According to the report, Amnesty was on ground to chat with some lawyers, doctors and a person on duty in a detention facility, asking about the conditions in which detainees were being held.

The response came with an alarming revelation, exposing that imprisoned soldiers have been severely tortured, citing the Ankara Police Headquarters sports hall, Ankara Başkent sports hall and the riding club stables as the worst prison camps so far.

“Two lawyers in Ankara working on behalf of detainees told Amnesty International that detainees said they witnessed senior military officers in detention being raped with a truncheon or finger by police officers.

“A person on duty at the Ankara Police Headquarters sports hall saw a detainee with severe wounds consistent with having been beaten, including a large swelling on his head.

“The detainee could not stand up or focus his eyes and he eventually lost consciousness

“While in some cases detainees were afforded limited medical assistance, police refused to allow this detainee essential medical treatment despite his severe injuries.

“The interviewee heard one police doctor on duty say: ‘Let him die. We will say he came to us dead.'”

Detainees say they saw police officers raping senior military officers with batons or fingers, according to two lawyers in Ankara, according to a CNN report.

Some detainees had visible bruises, cuts, or broken bones. Around 40 were so badly injured they could not walk. Two were unable to stand, reports confirm.

Turkish Justice Minister Bekir Bozdag denied the allegations of rape and torture, accusing Amnesty’s sources of lying and being part of the movement behind the coup attempt. He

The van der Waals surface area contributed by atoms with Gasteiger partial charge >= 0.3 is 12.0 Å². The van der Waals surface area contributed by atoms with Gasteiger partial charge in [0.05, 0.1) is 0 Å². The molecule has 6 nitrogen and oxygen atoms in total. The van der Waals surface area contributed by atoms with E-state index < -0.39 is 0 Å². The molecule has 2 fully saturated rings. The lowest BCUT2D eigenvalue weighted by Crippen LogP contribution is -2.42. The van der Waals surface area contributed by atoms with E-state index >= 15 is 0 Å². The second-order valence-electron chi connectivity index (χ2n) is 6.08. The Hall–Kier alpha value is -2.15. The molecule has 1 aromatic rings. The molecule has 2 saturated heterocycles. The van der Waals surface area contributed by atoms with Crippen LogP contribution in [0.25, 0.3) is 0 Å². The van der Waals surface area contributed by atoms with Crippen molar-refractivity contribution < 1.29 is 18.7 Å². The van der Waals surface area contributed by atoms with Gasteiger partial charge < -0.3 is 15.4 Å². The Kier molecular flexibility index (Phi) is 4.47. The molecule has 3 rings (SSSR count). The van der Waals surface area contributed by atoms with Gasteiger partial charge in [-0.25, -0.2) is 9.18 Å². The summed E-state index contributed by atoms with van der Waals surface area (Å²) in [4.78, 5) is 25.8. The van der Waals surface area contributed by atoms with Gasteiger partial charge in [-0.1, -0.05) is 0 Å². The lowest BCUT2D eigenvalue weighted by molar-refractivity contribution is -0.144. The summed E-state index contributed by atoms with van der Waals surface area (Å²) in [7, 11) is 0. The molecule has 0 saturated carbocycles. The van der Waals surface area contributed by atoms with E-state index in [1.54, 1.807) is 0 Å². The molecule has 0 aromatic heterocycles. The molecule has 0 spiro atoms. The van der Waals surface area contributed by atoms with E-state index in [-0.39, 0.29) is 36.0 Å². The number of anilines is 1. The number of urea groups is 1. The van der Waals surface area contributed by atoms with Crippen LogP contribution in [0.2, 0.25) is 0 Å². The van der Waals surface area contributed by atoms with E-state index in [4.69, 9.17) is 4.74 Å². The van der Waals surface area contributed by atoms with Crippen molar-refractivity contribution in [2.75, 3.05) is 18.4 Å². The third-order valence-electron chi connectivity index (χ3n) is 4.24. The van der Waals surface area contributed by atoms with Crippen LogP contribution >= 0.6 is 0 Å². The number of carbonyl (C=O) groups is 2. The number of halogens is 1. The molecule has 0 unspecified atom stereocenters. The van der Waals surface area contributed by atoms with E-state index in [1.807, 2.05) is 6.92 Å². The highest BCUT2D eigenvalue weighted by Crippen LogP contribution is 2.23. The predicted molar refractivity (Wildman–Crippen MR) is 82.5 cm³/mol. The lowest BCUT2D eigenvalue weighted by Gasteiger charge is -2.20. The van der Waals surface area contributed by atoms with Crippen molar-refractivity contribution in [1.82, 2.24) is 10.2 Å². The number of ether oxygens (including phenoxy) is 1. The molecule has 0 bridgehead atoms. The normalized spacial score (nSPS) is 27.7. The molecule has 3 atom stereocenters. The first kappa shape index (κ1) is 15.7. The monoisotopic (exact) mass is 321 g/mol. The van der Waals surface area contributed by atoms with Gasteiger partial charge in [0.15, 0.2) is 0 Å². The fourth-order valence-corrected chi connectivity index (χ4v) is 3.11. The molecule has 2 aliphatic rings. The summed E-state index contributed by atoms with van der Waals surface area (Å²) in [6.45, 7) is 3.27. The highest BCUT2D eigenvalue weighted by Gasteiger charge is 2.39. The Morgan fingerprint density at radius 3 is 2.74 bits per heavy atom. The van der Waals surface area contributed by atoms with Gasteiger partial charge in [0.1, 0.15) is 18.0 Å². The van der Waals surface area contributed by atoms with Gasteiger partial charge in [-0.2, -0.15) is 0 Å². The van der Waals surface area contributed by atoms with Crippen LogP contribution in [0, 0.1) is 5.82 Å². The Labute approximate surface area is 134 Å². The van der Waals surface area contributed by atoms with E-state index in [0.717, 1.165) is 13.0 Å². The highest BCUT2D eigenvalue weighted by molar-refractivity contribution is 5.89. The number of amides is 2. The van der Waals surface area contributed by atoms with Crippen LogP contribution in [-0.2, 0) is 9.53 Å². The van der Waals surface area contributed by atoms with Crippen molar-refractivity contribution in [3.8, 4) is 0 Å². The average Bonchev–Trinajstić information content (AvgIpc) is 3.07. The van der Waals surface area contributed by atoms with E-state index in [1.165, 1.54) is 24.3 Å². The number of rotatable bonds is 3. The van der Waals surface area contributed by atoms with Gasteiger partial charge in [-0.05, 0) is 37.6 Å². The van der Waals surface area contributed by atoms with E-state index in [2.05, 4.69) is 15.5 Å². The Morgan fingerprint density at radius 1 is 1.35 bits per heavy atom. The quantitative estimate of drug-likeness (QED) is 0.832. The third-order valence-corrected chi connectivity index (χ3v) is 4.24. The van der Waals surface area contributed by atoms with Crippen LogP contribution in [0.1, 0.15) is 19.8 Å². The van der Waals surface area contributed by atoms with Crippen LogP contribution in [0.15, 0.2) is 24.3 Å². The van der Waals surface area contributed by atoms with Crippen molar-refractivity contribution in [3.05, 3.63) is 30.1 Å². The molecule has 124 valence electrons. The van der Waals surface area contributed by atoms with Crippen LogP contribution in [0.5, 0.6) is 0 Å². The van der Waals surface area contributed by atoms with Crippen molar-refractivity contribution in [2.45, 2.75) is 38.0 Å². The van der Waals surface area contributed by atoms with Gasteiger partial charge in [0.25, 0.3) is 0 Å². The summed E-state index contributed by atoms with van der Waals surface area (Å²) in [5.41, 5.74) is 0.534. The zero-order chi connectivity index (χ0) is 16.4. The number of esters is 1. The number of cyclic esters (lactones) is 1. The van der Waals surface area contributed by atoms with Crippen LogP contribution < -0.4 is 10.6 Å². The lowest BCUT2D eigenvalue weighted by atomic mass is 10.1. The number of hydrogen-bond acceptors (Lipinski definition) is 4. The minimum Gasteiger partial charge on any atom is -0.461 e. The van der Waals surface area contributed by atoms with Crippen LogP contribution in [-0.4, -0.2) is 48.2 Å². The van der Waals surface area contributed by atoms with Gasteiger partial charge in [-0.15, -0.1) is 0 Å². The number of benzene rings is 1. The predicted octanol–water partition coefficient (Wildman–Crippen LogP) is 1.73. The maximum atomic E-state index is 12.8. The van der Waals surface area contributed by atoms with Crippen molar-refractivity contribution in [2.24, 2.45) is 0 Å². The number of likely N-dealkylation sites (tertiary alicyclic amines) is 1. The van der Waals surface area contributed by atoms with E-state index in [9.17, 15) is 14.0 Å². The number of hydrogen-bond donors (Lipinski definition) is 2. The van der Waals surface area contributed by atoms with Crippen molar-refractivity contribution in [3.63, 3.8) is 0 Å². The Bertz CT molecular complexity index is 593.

said that “no individual was tortured or mistreated during or after their detention,” adding that “accusations of torture and ill-treatment are unfounded”. 
Bekir adds that if those allegations were true, it’d have to be from supporters of Gulen who the country have accused as being responsible for the attempted coup. Sounds like a rehearsed blame-shifting game that’ll snuff out more and more lives in addition to those already lost, with no one to be held responsible.
Out of the estimated 10,000 people detained, Amnesty International said more than 9,000 were soldiers, adding that about 1,200 troops have been released, the government says.

One woman who was also detained in a separate facility there had bruising on her face and torso.

“In the vast majority of cases, (lawyers) said that no evidence establishing reasonable suspicion of criminal behavior was presented against their clients during the charge hearings … (and) lawyers explained that judges ordered detained soldiers to be placed in pretrial detention if they left their barracks the evening of the coup, regardless of the reason,” CNN quotes Amnesty International.

Meanwhile, in Turkey, a senior official denied Amnesty’s claims and vowed that Turkey would uphold human rights.

‘The idea that Turkey, a country seeking European Union membership, would not respect the law is absurd,’ the official said.

‘We categorically deny the allegations and encourage advocacy groups to provide an unbiased account of the legal steps that are being taken against people who murdered nearly 250 civilians in cold blood.’